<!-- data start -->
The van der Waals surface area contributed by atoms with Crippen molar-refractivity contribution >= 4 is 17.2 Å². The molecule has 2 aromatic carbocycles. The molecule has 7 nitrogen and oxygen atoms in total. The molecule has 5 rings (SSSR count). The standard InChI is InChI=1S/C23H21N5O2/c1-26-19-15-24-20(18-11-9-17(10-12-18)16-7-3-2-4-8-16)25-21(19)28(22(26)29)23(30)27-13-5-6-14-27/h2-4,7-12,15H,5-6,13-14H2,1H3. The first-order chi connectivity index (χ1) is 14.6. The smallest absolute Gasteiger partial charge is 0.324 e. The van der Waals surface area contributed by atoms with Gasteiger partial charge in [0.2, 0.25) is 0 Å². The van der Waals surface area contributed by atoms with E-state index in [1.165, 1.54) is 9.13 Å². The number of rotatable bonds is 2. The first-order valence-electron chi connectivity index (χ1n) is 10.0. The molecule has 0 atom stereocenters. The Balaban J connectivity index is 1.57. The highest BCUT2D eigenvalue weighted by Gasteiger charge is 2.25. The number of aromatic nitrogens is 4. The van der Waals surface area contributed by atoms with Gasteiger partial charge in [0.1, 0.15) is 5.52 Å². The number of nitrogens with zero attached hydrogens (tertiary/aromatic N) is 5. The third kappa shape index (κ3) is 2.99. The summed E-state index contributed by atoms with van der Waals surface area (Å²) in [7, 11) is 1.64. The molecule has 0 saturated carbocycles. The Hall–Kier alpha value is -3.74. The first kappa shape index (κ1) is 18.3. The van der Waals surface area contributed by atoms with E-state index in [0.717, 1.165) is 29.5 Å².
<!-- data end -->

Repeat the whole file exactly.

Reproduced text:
The van der Waals surface area contributed by atoms with Crippen molar-refractivity contribution >= 4 is 17.2 Å². The molecule has 2 aromatic carbocycles. The molecule has 7 nitrogen and oxygen atoms in total. The molecule has 5 rings (SSSR count). The standard InChI is InChI=1S/C23H21N5O2/c1-26-19-15-24-20(18-11-9-17(10-12-18)16-7-3-2-4-8-16)25-21(19)28(22(26)29)23(30)27-13-5-6-14-27/h2-4,7-12,15H,5-6,13-14H2,1H3. The first-order chi connectivity index (χ1) is 14.6. The smallest absolute Gasteiger partial charge is 0.324 e. The van der Waals surface area contributed by atoms with Gasteiger partial charge in [0.2, 0.25) is 0 Å². The van der Waals surface area contributed by atoms with E-state index in [1.165, 1.54) is 9.13 Å². The number of rotatable bonds is 2. The first-order valence-electron chi connectivity index (χ1n) is 10.0. The molecule has 0 atom stereocenters. The Balaban J connectivity index is 1.57. The highest BCUT2D eigenvalue weighted by Gasteiger charge is 2.25. The number of aromatic nitrogens is 4. The van der Waals surface area contributed by atoms with Gasteiger partial charge in [0.1, 0.15) is 5.52 Å². The number of nitrogens with zero attached hydrogens (tertiary/aromatic N) is 5. The third kappa shape index (κ3) is 2.99. The summed E-state index contributed by atoms with van der Waals surface area (Å²) in [7, 11) is 1.64. The molecule has 0 saturated carbocycles. The Hall–Kier alpha value is -3.74. The first kappa shape index (κ1) is 18.3. The van der Waals surface area contributed by atoms with E-state index in [0.717, 1.165) is 29.5 Å².